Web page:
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    • Bainespal, what I was getting at is that Christians are also God’s chosen people, in the same way Israel was. He called them, He’s called us. He redeemed them, He’s redeemed us. They were His people, we are His people (“But you are a chosen race, a royal priesthood, a holy nation, a people for God’s own possession . . .” – 1 Peter 2:9a).

      But about a “genuine Christian experience,” I used to wonder that about myself as well. For years. My mom related a dramatic emotional experience when she came to Christ, and I didn’t have anything like that.

      Finally someone helped me see that “experience” isn’t important. Really, it’s not what I feel but what I know, what I trust to be true. I don’t have to feel that God saved me or that He’s with me. I have to know He saved me and that He’s with me.

      This is why I care so much about the authority of the Bible. Apart from Scripture, what do we know for sure? If we rely on what we feel or the experience we think we had, that could change from day to day. One person feels one thing, and another, the opposite. One day we feel close to God, the next we feel distant.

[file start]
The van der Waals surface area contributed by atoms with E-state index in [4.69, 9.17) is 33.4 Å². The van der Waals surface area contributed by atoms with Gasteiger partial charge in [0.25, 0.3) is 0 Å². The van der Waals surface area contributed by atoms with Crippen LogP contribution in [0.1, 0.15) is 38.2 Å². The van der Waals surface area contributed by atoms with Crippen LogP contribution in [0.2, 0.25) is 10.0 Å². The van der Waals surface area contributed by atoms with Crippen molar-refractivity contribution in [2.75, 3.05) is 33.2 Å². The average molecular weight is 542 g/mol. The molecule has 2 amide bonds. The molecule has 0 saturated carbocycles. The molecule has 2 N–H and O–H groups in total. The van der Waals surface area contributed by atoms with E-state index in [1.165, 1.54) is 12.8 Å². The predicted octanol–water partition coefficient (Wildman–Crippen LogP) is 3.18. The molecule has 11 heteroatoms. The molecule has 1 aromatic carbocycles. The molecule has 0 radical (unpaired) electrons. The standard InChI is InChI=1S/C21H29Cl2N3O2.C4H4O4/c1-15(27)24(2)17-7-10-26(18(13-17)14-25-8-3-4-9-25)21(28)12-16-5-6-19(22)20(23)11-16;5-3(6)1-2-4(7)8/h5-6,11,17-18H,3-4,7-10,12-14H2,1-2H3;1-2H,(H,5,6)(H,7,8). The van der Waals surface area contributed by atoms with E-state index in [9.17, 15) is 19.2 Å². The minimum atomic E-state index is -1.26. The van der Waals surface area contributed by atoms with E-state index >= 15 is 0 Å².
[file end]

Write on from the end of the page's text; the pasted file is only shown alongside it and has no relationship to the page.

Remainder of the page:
I will say this. Since I stopped trying to figure out if I was a Christian and just accepted the fact that God meant what He said–that I had to confess Jesus and believe to be saved (Romans 10:9)–I actually have “experienced His presence.”

      The thing is, when I don’t have that kind of experience, I don’t go into a tailspin of questioning. I see my relationship with God like I do any other relationship. For example, I have a sister who lies 90 miles north of me. I don’t think of her all the time, but as soon as I do, I have this sense of our unique relationship. If she doesn’t call for a while, I don’t wonder if suddenly I’m not her sister any more. She is, and always will be, my sister, whether or not I’m thinking about something else or doing something other than talking to her.

      So too with God. Because He is faithful, we can be assured that He will keep us in His family. We don’t have to have a constant conscious awareness of God. In fact, I think some people chase that kind of experience–a spiritual high–rather than a genuine relationship with God. Maybe that’s why He withholds such experiences from some of us–so we don’t turn them into something they weren’t intended to be.

      Becky